Technology Login Prompt Access to Password Reset
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Login prompt access to password reset

Password reset for on-site, locked-out users:

Hitachi ID Password Manager can be configured with an SKA, implemented as a special user, user group and group policy object (GPO) in AD. (Configuration under NT domains and NDS environments is similar, but uses the native workstation policy mechanisms.)

Users who forget their passwords can log into AD from their own workstation with the SKA account -- typically called "help" and with an easy-to-remember or blank password.

The GPO attached to this account replaces the default Windows shell with special binary, loaded from a UNC on the Password Manager server. This launches a kiosk-mode web browser on the user's workstation, at a URL that allows the user to perform a self-service password reset.

The GPO prevents the SKA account from being abused:

The SKA allows users of Windows / Active Directory domains with any Windows workstation to access self-service password reset without installing client software.

The SKA is easily deployed and centrally controlled and monitored.


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Locked out Windows user resets own password (no software footprint)


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Content:

  • A user has either forgotten his password or triggered an intruder lockout.
  • The user's PC runs any version of Windows.
  • The user wishes to unlock his account without calling the help desk.

Key concepts:

  • Access to SSPR is available using a secure kiosk account.
  • This approach eliminates the need to install any software on the PC.
  • The trade-off is a special domain account, typically called help which every user can sign into but which has minimal security entitlements.

Password reset for remote, locked-out users:

When users are off-site and not connected to the corporate network, they can use a telephony solution IVR to reset a VPN password. This does not resolve problems users may encounter with their local workstation passwords or with cached domain passwords.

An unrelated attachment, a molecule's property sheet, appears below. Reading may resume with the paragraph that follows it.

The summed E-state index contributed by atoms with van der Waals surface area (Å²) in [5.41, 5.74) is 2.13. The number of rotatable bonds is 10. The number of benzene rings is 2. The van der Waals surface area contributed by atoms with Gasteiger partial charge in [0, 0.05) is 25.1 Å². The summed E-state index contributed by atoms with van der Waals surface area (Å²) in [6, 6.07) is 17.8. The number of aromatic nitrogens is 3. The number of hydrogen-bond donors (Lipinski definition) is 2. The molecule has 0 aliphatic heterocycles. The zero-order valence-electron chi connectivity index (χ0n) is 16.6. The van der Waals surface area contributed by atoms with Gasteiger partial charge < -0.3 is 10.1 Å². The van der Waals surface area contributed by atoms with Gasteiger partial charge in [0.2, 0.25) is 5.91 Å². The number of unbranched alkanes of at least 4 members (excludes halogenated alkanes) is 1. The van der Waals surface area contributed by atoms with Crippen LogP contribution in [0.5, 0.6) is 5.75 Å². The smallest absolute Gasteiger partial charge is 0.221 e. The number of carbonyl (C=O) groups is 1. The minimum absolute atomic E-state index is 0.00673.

A LSKA, GINA extension service or credential provider are available to assist mobile, off-site users who have forgotten the password they use to sign into their own workstation. These solutions establish a temporary network connection, launch a locked-down web browser and enable the user to authenticate to Password Manager with something other than their domain or VPN password. Once authenticated, the user can reset their password(s) both on network services and locally on their workstation (via ActiveX).


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Locked out Windows 7 user resets own password


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Content:

  • A user has either forgotten his password or triggered an intruder lockout.
  • The user's PC runs Windows 7.
  • The user wishes to unlock his account without calling the help desk.

Key concepts:

  • Access to SSPR is available as a credential provider (CP).
  • The CP can be installed on Windows Vista and Windows 7 workstations.

Extending the login prompt GUI:

Instead of deploying an SKA account, where users are required to type HELP to sign into the self-service user interface, Hitachi ID Systems customers may elect to deploy a GINA extension service on workstations, which extends the user interface of the workstation login subsystem (GINA) by adding a button that launches a locked-down kiosk-mode web browser.

The GINA option has pros and cons: it is slightly more user friendly (press a button rather than typing "help") and eliminates the password-less SKA account. On the other hand, it requires a software footprint on every workstation, which must be validated against every computer image and operating system patch, to ensure interoperability.

Note that a GINA DLL is not installed on user PCs, even for this option. This is helpful, since buggy GINA DLLs or incorrect un-installation sequence can render a PC inoperable.


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Locked out Windows XP user resets own password


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Content:

  • A user has either forgotten his password or triggered an intruder lockout.
  • The user's PC runs Windows XP.
  • The user wishes to unlock his account without calling the help desk.

Key concepts:

  • Access to SSPR is available as service installed on Windows XP workstations.
  • The service is not a GINA DLL. Instead, it adds UI elements to the native GINA on the fly.
  • This architecture is less risky than installing a DLL into the GINA DLL chain.